The Katonah Museum of Art celebrates the unique pleasures of the visual arts as a non-collecting facility devoted to changing exhibitions and educational programs. In a building designed by Edward Larrabee Barnes, the Museum originates six major exhibitions annually and offers an extensive range of activities to engage visitors of all ages. Exhibitions present the "best of art" from the past to the present, spanning the spectrum of cultures, media, historical periods, and social issues.
In a building designed by Edward Larrabee Barnes, the Katonah Museum originates six major exhibitions annually in its main galleries, as well as sculpture and installations in the Sculpture Garden. The Museum offers an extensive range of activities to engage visitors of all ages.
The Museum's Learning Center is an interactive exhibition space in which children can experience the fun of artistic exploration. The Museum Shop is fully stocked with tasteful merchandise. Concerts, family festivals, workshops, lectures, and guided tours are offered year round.
The Katonah Museum is wheelchair accessible. Listening devices are available for the hearing impaired. Sign-interpreted tours are available on request for individuals or groups; call the Museum Monday through Friday, 9-5, for further information and reservations.
The Katonah Museum of Art was founded 50 years ago as The Katonah Gallery, a small volunteer-run institution dedicated to encouraging the enjoyment, appreciation, and study of the visual arts by visitors of all ages.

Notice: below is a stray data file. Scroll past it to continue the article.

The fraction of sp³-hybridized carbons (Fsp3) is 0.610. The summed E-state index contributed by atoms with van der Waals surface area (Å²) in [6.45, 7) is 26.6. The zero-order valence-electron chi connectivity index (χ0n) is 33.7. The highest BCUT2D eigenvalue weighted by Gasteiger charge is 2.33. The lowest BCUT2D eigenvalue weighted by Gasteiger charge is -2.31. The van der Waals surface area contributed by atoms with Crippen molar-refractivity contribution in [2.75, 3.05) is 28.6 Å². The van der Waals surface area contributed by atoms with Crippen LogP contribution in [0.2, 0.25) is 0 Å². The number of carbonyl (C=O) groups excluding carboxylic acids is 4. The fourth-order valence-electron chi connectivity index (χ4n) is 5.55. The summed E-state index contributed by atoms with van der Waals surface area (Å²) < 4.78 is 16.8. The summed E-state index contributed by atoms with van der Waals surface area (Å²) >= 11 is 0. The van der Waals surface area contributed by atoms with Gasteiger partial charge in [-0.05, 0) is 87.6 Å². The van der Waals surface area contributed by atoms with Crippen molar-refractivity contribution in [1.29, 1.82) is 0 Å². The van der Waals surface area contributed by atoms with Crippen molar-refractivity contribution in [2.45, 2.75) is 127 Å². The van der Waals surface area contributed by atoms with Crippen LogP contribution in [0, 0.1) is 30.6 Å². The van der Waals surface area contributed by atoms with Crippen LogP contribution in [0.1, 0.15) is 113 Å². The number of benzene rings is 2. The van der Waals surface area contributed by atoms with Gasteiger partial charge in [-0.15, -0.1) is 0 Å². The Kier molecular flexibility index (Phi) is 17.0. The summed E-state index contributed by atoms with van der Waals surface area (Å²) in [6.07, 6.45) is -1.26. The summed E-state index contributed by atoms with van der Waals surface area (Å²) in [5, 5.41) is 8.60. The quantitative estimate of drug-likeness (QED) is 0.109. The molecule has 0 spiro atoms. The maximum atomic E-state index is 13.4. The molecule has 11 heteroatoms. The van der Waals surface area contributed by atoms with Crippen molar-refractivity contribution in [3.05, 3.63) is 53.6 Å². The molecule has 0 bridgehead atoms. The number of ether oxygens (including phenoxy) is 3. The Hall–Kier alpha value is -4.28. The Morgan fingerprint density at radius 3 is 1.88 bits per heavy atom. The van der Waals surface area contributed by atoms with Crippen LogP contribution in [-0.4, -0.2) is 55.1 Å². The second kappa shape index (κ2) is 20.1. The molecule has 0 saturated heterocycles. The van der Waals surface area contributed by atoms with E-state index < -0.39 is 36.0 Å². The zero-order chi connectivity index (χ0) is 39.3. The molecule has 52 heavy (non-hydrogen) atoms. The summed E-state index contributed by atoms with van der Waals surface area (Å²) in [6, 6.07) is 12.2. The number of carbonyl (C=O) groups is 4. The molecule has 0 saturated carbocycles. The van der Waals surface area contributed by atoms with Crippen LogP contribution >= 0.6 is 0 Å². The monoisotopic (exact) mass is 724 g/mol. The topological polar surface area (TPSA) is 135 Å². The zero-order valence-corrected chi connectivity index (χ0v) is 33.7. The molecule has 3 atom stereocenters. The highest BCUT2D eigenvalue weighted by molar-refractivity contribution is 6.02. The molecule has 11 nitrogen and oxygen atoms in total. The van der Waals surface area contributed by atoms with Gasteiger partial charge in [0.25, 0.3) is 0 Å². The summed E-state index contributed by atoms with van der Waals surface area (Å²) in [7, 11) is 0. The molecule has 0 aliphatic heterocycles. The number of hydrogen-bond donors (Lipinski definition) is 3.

The Gallery, initially located in a small room over the Katonah Village Library, was committed to presenting "the best of art from the past to the present" and, as a "teaching museum," to communicating the special pleasures of the visual arts to its visitors.
To achieve maximum flexibility and diversity in its exhibition program, the Gallery was founded as a non-collecting institution, free to explore the entire spectrum of artistic, historical, and cultural periods. Education for area schools as well as for the general public quickly became the focus of all Gallery programs.
By the late 1980's, the need for expanded space became critical. The Museum launched $5 million capital campaign and engaged the distinguished architect, Edward Larrabee Barnes, to design its new home. In 1990, the renamed Katonah Museum of Art moved to its present site and hired its first Executive Director. The Museum's elegant new facility provided space for a more comprehensive treatment of exhibition material, a wider range of participatory art education activities, and a greater variety and frequency of public programs.
As it made this growth-driven expansion, the Museum reaffirmed its commitment to its mission. It remains a non-collecting institution dedicated to the study, appreciation, and enjoyment of the visual arts. It remains committed to its innovative and challenging range of educational programs, its lively array of public programs, and its uniquely effective use of talented volunteers.
By Train: From Grand Central Terminal (Harlem River Division of Metro North), the Katonah Museum is located 1/2 mile east of the Katonah train station. Taxi service is available.
By Car: Exit 6 off Interstate 684. Turn onto Route 35 east. At first light turn right onto Route 22 south. The Museum is located 1/4 mile on the left.
AddressThe Katonah Museum of Art
134 Jay Street - Route 22
Katonah, NY 10536
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